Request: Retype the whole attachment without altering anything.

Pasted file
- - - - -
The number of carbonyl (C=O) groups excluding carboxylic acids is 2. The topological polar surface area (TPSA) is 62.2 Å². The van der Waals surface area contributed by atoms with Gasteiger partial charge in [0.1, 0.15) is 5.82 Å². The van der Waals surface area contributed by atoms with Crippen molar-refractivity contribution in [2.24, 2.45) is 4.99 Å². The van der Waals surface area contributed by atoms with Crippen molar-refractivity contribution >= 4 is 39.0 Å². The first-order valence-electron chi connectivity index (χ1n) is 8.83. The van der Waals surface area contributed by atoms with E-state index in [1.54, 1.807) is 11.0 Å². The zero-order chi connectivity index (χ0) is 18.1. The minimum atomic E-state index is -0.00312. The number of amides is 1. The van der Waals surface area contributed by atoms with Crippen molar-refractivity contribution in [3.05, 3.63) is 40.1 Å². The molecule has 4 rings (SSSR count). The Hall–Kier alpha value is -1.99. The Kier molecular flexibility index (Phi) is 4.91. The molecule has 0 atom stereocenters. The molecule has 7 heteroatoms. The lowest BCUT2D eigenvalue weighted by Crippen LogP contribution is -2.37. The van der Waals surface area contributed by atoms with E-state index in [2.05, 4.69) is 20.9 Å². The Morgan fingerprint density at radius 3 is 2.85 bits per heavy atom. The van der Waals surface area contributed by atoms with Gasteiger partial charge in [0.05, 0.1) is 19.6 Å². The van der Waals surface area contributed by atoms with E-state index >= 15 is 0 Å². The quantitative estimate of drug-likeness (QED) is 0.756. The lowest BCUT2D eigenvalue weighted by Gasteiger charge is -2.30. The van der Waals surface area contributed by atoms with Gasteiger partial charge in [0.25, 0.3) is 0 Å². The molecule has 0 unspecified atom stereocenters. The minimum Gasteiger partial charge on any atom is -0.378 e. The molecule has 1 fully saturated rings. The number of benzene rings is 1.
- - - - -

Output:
The number of carbonyl (C=O) groups excluding carboxylic acids is 2. The topological polar surface area (TPSA) is 62.2 Å². The van der Waals surface area contributed by atoms with Gasteiger partial charge in [0.1, 0.15) is 5.82 Å². The van der Waals surface area contributed by atoms with Crippen molar-refractivity contribution in [2.24, 2.45) is 4.99 Å². The van der Waals surface area contributed by atoms with Crippen molar-refractivity contribution >= 4 is 39.0 Å². The first-order valence-electron chi connectivity index (χ1n) is 8.83. The van der Waals surface area contributed by atoms with E-state index in [1.54, 1.807) is 11.0 Å². The zero-order chi connectivity index (χ0) is 18.1. The minimum atomic E-state index is -0.00312. The number of amides is 1. The van der Waals surface area contributed by atoms with Crippen molar-refractivity contribution in [3.05, 3.63) is 40.1 Å². The molecule has 4 rings (SSSR count). The Hall–Kier alpha value is -1.99. The Kier molecular flexibility index (Phi) is 4.91. The molecule has 0 atom stereocenters. The molecule has 7 heteroatoms. The lowest BCUT2D eigenvalue weighted by Crippen LogP contribution is -2.37. The van der Waals surface area contributed by atoms with E-state index in [2.05, 4.69) is 20.9 Å². The Morgan fingerprint density at radius 3 is 2.85 bits per heavy atom. The van der Waals surface area contributed by atoms with Gasteiger partial charge in [0.05, 0.1) is 19.6 Å². The van der Waals surface area contributed by atoms with E-state index >= 15 is 0 Å². The quantitative estimate of drug-likeness (QED) is 0.756. The lowest BCUT2D eigenvalue weighted by Gasteiger charge is -2.30. The van der Waals surface area contributed by atoms with Gasteiger partial charge in [0.25, 0.3) is 0 Å². The molecule has 0 unspecified atom stereocenters. The minimum Gasteiger partial charge on any atom is -0.378 e. The molecule has 1 fully saturated rings. The number of benzene rings is 1.